The page uses Browser Access Keys to help with keyboard navigation. Click to learn moreSkip to Navigation

Different browsers use different keystrokes to activate accesskey shortcuts. Please reference the following list to use access keys on your system.

Alt and the accesskey, for Internet Explorer on Windows
Shift and Alt and the accesskey, for Firefox on Windows
Shift and Esc and the accesskey, for Windows or Mac
Ctrl and the accesskey, for the following browsers on a Mac: Internet Explorer 5.2, Safari 1.2, Firefox, Mozilla, Netscape 6+.

We use the following access keys on our gateway

n Skip to Navigation
k Accesskeys description
h Help
Cornell University    
 
    
 
  Jan 21, 2018
 
Courses of Study 2017-2018
[Add to Favorites]

BTRY 4830 - Quantitative Genomics and Genetics


(OPHLS-AG)      
Spring. 4 credits. Student option grading.

Prerequisite: BTRY 3080  and introductory statistics or equivalent. Co-meets with BTRY 6830 .

J. Mezey.

A rigorous treatment of analysis techniques used to understand complex genetic systems. This course covers both the fundamentals and advances in statistical methodology used to analyze disease and agriculturally relevant and evolutionarily important phenotypes. Topics include mapping quantitative trait loci (QTLs), application of microarray and related genomic data to gene mapping, and evolutionary quantitative genetics. Analysis techniques include association mapping, interval mapping, and analysis of pedigrees for both single and multiple QTL models. Application of classical inference and Bayesian analysis approaches is covered and there is an emphasis on computational methods.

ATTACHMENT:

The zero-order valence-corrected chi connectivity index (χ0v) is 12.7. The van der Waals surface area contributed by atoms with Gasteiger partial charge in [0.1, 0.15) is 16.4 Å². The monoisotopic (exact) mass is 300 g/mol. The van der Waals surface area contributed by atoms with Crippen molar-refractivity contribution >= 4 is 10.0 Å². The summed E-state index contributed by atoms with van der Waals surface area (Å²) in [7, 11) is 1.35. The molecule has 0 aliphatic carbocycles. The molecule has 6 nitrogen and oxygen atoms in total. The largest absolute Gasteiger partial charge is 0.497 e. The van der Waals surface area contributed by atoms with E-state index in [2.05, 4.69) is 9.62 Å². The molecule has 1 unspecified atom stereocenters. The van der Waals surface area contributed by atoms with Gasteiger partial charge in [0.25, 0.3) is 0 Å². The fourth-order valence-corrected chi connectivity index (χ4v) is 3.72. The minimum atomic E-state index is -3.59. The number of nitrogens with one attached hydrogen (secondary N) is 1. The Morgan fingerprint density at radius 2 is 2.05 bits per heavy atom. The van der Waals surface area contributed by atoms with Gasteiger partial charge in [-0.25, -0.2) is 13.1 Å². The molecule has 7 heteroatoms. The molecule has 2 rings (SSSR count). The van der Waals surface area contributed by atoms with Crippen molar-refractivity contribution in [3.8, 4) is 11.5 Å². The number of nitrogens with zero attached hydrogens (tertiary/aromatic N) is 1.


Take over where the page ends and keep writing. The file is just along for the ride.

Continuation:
Outcome 1: Students will learn a statistical modeling strategy that is both basic and general, as well as how to apply this strategy to learn information about biological systems when analyzing genome-wide data. More specifically, students will learn the mathematics and interpretation of linear statistical models.

Outcome 2: Students will learn what these models can be used to infer when applied to genome-wide genetic and related data.

Outcome 3: Students will learn how to effectively and efficiently analyze large-scale genomic data and how to program in R for this purpose.

Outcome 4: Students will learn the limits of interpretation when applying these statistical models to genomic data when inferring information about a biological system.



[Add to Favorites]